Dave Garroway’s Mr. J. Fred Muggs often thumps
quite a rhythmical thump with his feet,
doesn’t he?  Sometimes he seems pretty clever.

But irrespective of his Fauntleroy and other neat
and obviously dear apparel, have you ever
wondered whether he, if his very life

depended on it, could take a stave from a barrel
and curve a small, smooth, round stick?

It then proceeds to ask tongue-in-cheek questions about whether animals can produce art.  They can’t.  So why do we dehumanize the Africans of Benin, whose artists have produced something so obviously artful as the Benin Bronzes.  Danner’s poetry is noted for a quirkiness and conversational style that suddenly gives way—with beautiful complexity, and often delicately—to insights into the nature of art and our human, humanizing, need for it.

Go to a list of Black Writers written about on this site.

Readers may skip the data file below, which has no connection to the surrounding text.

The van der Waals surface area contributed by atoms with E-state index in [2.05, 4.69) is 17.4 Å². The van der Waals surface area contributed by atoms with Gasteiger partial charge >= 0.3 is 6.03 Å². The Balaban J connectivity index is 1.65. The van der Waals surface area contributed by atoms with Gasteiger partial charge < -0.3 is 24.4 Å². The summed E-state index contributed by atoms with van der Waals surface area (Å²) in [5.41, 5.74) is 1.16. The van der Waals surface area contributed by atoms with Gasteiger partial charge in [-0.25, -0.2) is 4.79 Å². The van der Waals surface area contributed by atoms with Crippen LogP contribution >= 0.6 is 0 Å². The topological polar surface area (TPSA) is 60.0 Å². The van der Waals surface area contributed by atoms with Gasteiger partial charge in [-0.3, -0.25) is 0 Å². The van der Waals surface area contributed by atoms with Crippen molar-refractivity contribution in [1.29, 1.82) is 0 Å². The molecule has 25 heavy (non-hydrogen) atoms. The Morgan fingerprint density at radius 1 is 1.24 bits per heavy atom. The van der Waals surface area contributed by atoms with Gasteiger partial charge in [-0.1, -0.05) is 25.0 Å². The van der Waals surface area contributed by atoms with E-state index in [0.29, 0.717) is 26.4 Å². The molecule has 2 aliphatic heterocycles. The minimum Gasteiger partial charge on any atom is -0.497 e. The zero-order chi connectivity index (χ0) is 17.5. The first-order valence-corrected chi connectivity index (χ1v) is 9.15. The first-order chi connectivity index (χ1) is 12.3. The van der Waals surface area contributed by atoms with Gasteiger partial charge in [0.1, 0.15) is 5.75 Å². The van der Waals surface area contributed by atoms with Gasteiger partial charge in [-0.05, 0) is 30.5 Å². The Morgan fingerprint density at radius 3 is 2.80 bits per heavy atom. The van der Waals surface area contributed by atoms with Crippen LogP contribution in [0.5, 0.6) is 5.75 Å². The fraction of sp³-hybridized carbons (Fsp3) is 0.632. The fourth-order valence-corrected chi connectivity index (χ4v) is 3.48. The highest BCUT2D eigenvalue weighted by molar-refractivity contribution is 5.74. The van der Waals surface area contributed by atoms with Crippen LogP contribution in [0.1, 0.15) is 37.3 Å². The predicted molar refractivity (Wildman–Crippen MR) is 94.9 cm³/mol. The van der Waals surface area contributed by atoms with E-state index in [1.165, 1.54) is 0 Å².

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Climbing Bryan’s Mountain, 2014

Always something new on Bryan’s Mountain.  In 2012 there was the agave bloom.  Last year I wrote about someone using red rocks to make a large “Trinity” or “Bonham” or “Borromean Rings” formation right next to Bryan’s tree.  Here’s a view of how that looked last year:

"Borromean Rings" on Bell Rock in Sedona, AZ

And here’s the view this year:

Missing "Trinity Rings" on Bell Rock in Sedona, AZ

The formation is gone.  I think I see more red rocks scattered around—perhaps the remains of the formation?—but it’s impossible to tell, really, and the small knob they were on is completely clear.  I had not expected it to still be there this year.  When I saw it was not, I thought immediately of the Tibetian Buddhist ritual of creating intricate Sand Mandalamandalas from colored sand.  They take days, sometimes weeks, to build.  As a sign of the impermanence of all things, however, they are usually deconstructed within hours, sometimes minutes, after completion.  They are blown away, or, more often, ritually disassembled—images and patterns brushed away in specific order, sand collected in specific piles before being ceremonially taken away to, say, a river and poured in, returning the grains to nature.